Feiler says that the earliest source to link Eve’s eating of the fruit to the decline of humanity in sin and evil is a Jewish text from the second century B. C. E., the “Wisdom of Jesus Ben Sirach.” He gives no indication that there is any earlier description of this theme. Christian writers took it from there, commenting, for example, that the serpent chose Eve because she was weaker than Adam and would be easier to deceive, a theme echoed by Martin Luther. They also excoriate Adam because of his failure to stand up to the enticements of Eve.

Much of the current view of marriage and sex is due to St. Augustine, who at first rejected Christianity and lived a hedonistic life. Later returning to the faith after abandoning his common-law wife and child, Augustine constructed a theology based on the supposed sinfulness of the sexual conduct of Adam and Eve. That is, Adam squandered his free will by having sexual relations with Eve—now referred to as the “original sin,” inherited by us all. Augustine’s views on the immorality of sex became the prevailing attitude in Christianity. Other early Christian writers had harsh views on sexual love, including sexual love in marriage. The fourth-century bishop Gregory of Nyssa called marriage the first thing to be left behind in the journey toward Christ, while Luther wrote that a subservient wife is needed for a happy and tranquil marriage. A more positive view was expressed by Irenaeus, who claimed that eating the fruit was a necessary sin, because “it allowed humans to have the ungodly lives that Jesus would redeem.” Although this reason seems strange to me, it is closer to the LDS view of the Fall, that is, that the Fall was foreordained and was a progressive step in our eternal destiny. Our view is best expressed in Moses 5:10, which quotes the words of Adam: “Blessed be the name of God for because of my transgression my eyes are opened and in this life I shall have joy, and again in the flesh I shall see God,” and in Moses 5:11, in which Eve says: “Were it not for our transgression we never should have had seed, and never should have known good and evil, and the joy of our redemption and the eternal life which God giveth unto all the obedient.” I like Eve’s statement better than Adam’s. For one thing, she seems more unselfish in that she says “we” and not “I”, and for another, her statement is more profound and all-encompassing. Why did Eve eat the fruit? Was she coerced, in rebellion? No. Did she want more meaning in her life? Was she looking for knowledge and wisdom? Feiler, taking a cue from John Milton (see below), says yes, and also says that she got Adam to eat because she did not want to be without him.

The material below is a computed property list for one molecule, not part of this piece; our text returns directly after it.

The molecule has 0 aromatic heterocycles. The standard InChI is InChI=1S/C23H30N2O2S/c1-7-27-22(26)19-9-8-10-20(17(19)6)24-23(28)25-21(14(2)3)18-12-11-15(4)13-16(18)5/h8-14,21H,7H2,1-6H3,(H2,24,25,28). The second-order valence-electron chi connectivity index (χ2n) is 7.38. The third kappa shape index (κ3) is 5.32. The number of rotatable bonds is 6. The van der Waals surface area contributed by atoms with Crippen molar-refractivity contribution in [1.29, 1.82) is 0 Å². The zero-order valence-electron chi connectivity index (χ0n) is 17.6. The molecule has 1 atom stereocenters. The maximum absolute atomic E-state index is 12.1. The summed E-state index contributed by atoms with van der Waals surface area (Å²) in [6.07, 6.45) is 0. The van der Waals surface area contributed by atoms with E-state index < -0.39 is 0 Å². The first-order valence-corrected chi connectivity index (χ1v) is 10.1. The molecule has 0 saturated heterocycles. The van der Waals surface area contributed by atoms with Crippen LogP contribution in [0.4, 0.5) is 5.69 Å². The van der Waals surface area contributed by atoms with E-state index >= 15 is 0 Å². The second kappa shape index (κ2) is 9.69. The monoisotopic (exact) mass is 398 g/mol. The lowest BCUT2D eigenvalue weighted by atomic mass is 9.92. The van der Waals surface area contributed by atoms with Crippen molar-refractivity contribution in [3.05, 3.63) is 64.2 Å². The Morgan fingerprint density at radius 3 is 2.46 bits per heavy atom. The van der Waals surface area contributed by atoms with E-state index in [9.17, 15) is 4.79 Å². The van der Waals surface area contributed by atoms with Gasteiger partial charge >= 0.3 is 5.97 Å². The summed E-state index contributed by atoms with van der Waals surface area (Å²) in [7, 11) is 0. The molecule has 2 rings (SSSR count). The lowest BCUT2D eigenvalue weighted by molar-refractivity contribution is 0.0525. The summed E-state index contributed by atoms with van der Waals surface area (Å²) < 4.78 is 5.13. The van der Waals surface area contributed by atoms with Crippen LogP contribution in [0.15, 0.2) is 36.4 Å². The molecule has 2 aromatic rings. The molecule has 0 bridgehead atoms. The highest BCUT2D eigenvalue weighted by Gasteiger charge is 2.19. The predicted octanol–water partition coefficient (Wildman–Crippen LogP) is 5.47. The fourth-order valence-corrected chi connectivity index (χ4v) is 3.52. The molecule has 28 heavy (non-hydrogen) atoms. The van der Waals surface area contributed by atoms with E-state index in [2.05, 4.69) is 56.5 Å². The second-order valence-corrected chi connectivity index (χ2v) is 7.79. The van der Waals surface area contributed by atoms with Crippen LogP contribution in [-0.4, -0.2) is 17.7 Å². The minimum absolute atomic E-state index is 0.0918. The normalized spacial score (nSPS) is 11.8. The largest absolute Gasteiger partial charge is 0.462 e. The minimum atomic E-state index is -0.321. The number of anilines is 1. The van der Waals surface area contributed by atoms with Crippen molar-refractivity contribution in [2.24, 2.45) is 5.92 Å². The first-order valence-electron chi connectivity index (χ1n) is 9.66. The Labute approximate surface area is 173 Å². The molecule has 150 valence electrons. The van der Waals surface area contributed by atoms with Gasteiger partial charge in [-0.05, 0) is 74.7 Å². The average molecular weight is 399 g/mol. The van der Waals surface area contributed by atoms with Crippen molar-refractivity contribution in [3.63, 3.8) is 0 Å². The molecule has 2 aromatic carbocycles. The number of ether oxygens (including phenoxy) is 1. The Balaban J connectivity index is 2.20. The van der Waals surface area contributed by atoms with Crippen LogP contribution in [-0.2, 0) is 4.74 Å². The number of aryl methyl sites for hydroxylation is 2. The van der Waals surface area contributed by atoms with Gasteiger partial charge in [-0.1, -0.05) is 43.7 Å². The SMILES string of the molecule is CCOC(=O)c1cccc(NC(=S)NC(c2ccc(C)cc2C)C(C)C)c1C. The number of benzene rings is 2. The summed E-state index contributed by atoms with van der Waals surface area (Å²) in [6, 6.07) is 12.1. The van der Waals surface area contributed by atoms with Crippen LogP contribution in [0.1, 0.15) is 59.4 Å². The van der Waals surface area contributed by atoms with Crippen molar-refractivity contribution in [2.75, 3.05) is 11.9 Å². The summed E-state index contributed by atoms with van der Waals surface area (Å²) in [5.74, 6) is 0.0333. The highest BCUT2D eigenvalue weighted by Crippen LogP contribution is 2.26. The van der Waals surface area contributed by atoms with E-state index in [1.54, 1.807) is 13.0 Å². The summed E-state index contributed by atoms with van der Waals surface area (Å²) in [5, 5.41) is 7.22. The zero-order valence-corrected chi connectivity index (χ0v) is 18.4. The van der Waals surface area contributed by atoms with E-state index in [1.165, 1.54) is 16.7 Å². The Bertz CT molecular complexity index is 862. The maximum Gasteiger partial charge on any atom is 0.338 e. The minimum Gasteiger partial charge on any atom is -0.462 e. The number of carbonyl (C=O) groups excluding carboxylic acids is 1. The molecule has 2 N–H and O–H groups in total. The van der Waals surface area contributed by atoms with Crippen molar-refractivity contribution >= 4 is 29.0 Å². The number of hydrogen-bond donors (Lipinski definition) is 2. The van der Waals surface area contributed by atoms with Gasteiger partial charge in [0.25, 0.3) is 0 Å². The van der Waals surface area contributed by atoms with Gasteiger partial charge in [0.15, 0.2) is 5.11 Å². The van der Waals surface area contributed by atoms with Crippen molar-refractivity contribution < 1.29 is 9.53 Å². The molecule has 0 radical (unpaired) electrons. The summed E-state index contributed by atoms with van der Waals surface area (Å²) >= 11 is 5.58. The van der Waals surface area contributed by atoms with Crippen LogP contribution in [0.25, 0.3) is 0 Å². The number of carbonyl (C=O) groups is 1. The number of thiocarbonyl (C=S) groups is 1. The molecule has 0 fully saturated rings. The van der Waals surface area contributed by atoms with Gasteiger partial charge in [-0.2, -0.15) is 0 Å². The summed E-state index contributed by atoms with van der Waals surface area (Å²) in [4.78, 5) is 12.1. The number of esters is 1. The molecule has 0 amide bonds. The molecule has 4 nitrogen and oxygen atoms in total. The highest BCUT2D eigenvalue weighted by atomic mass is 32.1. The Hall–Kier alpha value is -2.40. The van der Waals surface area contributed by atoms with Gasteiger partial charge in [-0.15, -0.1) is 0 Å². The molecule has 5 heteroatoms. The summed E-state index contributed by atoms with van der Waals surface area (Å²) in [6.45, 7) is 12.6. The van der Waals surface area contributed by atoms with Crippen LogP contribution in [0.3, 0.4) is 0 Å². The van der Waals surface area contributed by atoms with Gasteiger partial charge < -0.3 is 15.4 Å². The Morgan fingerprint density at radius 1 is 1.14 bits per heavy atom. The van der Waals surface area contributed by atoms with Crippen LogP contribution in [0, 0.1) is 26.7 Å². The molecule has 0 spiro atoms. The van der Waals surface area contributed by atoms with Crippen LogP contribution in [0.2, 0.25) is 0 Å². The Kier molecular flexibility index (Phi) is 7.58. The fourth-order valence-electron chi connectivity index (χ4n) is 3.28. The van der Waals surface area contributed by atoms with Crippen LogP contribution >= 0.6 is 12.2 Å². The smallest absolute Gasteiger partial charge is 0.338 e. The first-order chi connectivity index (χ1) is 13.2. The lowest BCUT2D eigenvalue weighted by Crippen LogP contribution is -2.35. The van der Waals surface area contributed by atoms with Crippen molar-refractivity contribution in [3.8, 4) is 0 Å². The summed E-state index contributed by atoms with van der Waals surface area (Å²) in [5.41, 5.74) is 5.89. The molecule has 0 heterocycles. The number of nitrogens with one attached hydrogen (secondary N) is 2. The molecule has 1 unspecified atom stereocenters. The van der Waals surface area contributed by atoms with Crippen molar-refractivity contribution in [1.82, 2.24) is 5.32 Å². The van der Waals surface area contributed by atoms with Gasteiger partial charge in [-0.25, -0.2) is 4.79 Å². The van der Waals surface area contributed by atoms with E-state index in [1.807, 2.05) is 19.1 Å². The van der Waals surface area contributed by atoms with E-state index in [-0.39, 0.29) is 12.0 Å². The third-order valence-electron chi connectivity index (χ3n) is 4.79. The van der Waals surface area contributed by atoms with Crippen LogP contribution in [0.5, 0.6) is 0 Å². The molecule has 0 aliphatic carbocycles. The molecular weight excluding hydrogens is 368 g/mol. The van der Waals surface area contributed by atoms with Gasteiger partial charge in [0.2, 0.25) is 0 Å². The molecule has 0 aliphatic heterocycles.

Why did Adam eat? Is he afraid that he will lose Eve? Feiler says yes; Adam eats the fruit because he loves Eve. Does he choose Eve over God? Yes. In the LDS view, of course, Adam loves God and Eve. The author states: “Only by eating the fruit could Adam and Eve be fruitful. Only after falling from grace can Adam and Eve fall fully in love with each other.”

In understanding the relationship between Adam and Eve, it helps to review the original Hebrew. The word used in Genesis 1:27 is ha-adam, which does not mean a single man, or man in general, but all of humanity. The word ezer kenegdo is translated as “helpmeet” in the King James Version, but it can also be translated as sustainer or partner—which suggests equality more than helpmeet. The word tsela’, translated as “rib,” may mean simply that woman stands at man’s side as a partner. When used elsewhere in the Hebrew Bible, it means “side” or “side room.” The fruit of the tree is peri; but in the Latin Vulgate, the tree of knowledge of good and evil is rendered malus, which sounds like malum, the word for apple, and so the fruit came to be seen as an apple. There are sexual overtones as well; the author notes that in the Song of Solomon apples are compared to female breasts. The Biblical statement that God tells Eve that Adam will “rule” over her, the source of much controversy, was clarified by President Kimball to say that Adam would preside, not rule. Our general authorities have made it clear that husband and wife are equal partners, working side by side.